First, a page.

Find the volume of the solid that lies in the first octant above the cone $z=\sqrt{3(x^2+y^2)}$ and inside the sphere $$x^{2}+y^{2}+z^{2}=4z $$ using spherical coordinates:

So here is what I have done, I would honestly just like to make sure if I am doing this properly because normally the "cone" is written just as $z=\sqrt{x^2+y^2}$.

$$\int_{0}^{\frac{\pi}{6}} \int_{0}^{2\pi} \int_{0}^{4{\cos(\phi)}} {\rho}^2\sin(\phi) \,{\rm d}{\rho}\,{\rm d}{\theta}\, {\rm d}{\phi}$$

$$= 2\pi \int_{0}^{\frac{\pi}{6}} \sin(\phi) \, {\rm d}\phi \, \left[\frac{\rho^3}{3}\right]_0^{4\cos(\phi)} = 2\pi \cdot 64 \int_0^{\frac{\pi}{6}} \sin(\phi)\left(\frac{\cos^3(\phi)}{3}\right) \, {\rm d}\phi \\ = - 2\pi \cdot 64 \cdot \frac{1}{3} \left[\frac{\cos^4(\phi)}{4}\right]_0^{\frac{\pi}{6}} = - 2\pi \cdot 64 \cdot \frac{1}{3} \cdot \frac{1}{4}\left[\cos^4\left(\frac{\pi}{6}\right) - \cos^4(0)\right] = \left(\frac{14\pi}{3}\right) = \frac{14\pi}{3}$$

  • $\begingroup$ You mean to find the volume enclosed by the finite region of the intersection of the cone $z = \sqrt{3(x^2 + y^2)}$ and the ellipsoid-ish body $x^2 + y^2 + z^2 = 4z$. Right? $\endgroup$
    – amcalde
    Dec 7 '15 at 15:12
  • $\begingroup$ yes except its a sphere $\endgroup$
    – juliodesa
    Dec 7 '15 at 15:15
  • $\begingroup$ Corrected the RHS of sphere equation. $\endgroup$
    – Narasimham
    Dec 7 '15 at 15:54
  • $\begingroup$ it was supposed to say 4z @Narasimham $\endgroup$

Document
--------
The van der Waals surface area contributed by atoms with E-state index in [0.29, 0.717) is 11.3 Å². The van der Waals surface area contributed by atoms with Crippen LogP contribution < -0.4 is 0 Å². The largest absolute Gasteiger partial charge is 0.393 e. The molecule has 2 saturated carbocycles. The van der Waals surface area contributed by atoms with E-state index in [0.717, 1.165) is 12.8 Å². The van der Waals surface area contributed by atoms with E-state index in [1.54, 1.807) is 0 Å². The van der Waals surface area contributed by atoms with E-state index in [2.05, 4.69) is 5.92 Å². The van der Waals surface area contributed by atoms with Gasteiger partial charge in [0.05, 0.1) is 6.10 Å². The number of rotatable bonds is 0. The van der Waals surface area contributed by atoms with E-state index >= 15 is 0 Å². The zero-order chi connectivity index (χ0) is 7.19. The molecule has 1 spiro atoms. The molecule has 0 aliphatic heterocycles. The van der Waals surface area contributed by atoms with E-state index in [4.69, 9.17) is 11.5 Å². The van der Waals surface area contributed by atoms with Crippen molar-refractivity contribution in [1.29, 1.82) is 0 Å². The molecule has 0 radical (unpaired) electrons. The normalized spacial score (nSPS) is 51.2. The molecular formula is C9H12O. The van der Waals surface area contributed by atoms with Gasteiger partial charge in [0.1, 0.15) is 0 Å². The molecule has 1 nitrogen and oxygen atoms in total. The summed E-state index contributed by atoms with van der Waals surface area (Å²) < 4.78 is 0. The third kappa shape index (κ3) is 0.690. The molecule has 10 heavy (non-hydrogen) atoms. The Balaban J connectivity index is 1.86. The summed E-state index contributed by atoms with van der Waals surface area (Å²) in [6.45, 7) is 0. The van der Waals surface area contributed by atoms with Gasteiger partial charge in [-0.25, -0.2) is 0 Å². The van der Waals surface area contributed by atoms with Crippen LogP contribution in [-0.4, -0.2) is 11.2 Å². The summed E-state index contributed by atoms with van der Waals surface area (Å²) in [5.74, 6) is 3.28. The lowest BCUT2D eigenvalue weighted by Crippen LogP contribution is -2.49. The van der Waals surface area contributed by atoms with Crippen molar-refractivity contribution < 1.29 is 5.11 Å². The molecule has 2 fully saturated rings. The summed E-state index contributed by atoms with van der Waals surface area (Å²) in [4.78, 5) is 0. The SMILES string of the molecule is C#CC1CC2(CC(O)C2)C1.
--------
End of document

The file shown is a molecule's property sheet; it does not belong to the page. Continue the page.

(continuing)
– juliodesa
    Dec 7 '15 at 16:01
  • $\begingroup$ At two places OP states it is a sphere. $\endgroup$
    – Narasimham
    Dec 7 '15 at 16:50

Your problem has azimuthal symmetry so I can immediately write: $$I = \int\!\!\!\int\!\!\!\int_\Omega dxdydz =2\pi \int_{\theta=0}^{\theta_1}\int_0^{r(\theta)}r^2 \sin \theta d\theta= \frac{2\pi}{3} \int_{\theta=0}^{\theta_1}(r(\theta))^3 \sin \theta d\theta$$ The trick is to calculate what $\theta_1$ is (where do the surfaces intersect?) And also the function $r(\theta)$ which we can do via direct substitution.

$$x^2+y^2+z^2 = 4z$$ becomes $$r^2=4r\cos \theta$$ So we have $$r(\theta) = 4\cos \theta$$ The angle is calculated: $$\theta_1=\arccos\frac{z}{r} = \arccos\frac{\sqrt{3(x^2+y^2)}}{\sqrt{x^2+y^2+z^2}}=\arccos\frac{\sqrt{3}}{2}$$ So $$I = 2\pi \int_{\theta=0}^{\pi/6} \frac{(4 \cos \theta )^3}{3} \sin \theta d\theta = -\frac{128\pi}{3} \int_{\theta=0}^{\pi/6} (\cos \theta )^3 d(\cos \theta)$$

$$I=-\frac{32\pi}{3} [(\cos(\pi/6))^4 - (\cos 0 )^4] = \frac{32\pi}{3} \frac{7}{16} = 14\pi/3$$

So I get the same thing. Hopefully this is what you were looking for. Let me know if you have any other questions about my answer.

  • $\begingroup$ yes!!!! Thank you very much. @amcalde $\endgroup$
    – juliodesa
    Dec 7 '15 at 18:43

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